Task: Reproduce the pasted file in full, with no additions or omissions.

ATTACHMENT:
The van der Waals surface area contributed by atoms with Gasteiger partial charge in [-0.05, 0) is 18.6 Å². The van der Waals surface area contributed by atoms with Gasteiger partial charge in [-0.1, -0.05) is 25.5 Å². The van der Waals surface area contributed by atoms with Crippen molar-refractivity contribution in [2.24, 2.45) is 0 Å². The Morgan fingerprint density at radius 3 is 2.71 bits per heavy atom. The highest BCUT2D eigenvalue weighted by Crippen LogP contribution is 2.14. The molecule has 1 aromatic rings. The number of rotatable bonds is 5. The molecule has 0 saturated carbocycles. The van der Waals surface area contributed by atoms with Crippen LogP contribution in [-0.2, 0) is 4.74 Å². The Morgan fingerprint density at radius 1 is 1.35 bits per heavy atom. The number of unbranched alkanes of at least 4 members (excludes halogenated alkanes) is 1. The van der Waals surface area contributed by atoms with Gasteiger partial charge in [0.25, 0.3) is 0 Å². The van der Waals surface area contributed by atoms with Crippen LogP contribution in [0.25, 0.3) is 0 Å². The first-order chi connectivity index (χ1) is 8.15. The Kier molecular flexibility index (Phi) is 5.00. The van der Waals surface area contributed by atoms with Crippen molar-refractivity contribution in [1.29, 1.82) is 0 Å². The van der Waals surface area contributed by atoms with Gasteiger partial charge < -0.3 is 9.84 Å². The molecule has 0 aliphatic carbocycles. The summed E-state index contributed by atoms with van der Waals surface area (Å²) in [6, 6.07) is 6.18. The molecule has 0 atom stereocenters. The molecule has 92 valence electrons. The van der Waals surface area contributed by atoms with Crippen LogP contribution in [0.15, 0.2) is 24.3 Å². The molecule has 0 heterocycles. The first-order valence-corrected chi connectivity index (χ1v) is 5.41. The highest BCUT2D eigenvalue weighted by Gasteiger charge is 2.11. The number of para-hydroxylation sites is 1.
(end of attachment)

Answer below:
The van der Waals surface area contributed by atoms with Gasteiger partial charge in [-0.05, 0) is 18.6 Å². The van der Waals surface area contributed by atoms with Gasteiger partial charge in [-0.1, -0.05) is 25.5 Å². The van der Waals surface area contributed by atoms with Crippen molar-refractivity contribution in [2.24, 2.45) is 0 Å². The Morgan fingerprint density at radius 3 is 2.71 bits per heavy atom. The highest BCUT2D eigenvalue weighted by Crippen LogP contribution is 2.14. The molecule has 1 aromatic rings. The number of rotatable bonds is 5. The molecule has 0 saturated carbocycles. The van der Waals surface area contributed by atoms with Crippen LogP contribution in [-0.2, 0) is 4.74 Å². The Morgan fingerprint density at radius 1 is 1.35 bits per heavy atom. The number of unbranched alkanes of at least 4 members (excludes halogenated alkanes) is 1. The van der Waals surface area contributed by atoms with Gasteiger partial charge in [0.25, 0.3) is 0 Å². The van der Waals surface area contributed by atoms with Crippen LogP contribution in [0.25, 0.3) is 0 Å². The first-order chi connectivity index (χ1) is 8.15. The Kier molecular flexibility index (Phi) is 5.00. The van der Waals surface area contributed by atoms with Crippen molar-refractivity contribution in [1.29, 1.82) is 0 Å². The van der Waals surface area contributed by atoms with Gasteiger partial charge < -0.3 is 9.84 Å². The molecule has 0 aliphatic carbocycles. The summed E-state index contributed by atoms with van der Waals surface area (Å²) in [6, 6.07) is 6.18. The molecule has 0 atom stereocenters. The molecule has 92 valence electrons. The van der Waals surface area contributed by atoms with Crippen LogP contribution in [0.15, 0.2) is 24.3 Å². The molecule has 0 heterocycles. The first-order valence-corrected chi connectivity index (χ1v) is 5.41. The highest BCUT2D eigenvalue weighted by Gasteiger charge is 2.11. The number of para-hydroxylation sites is 1.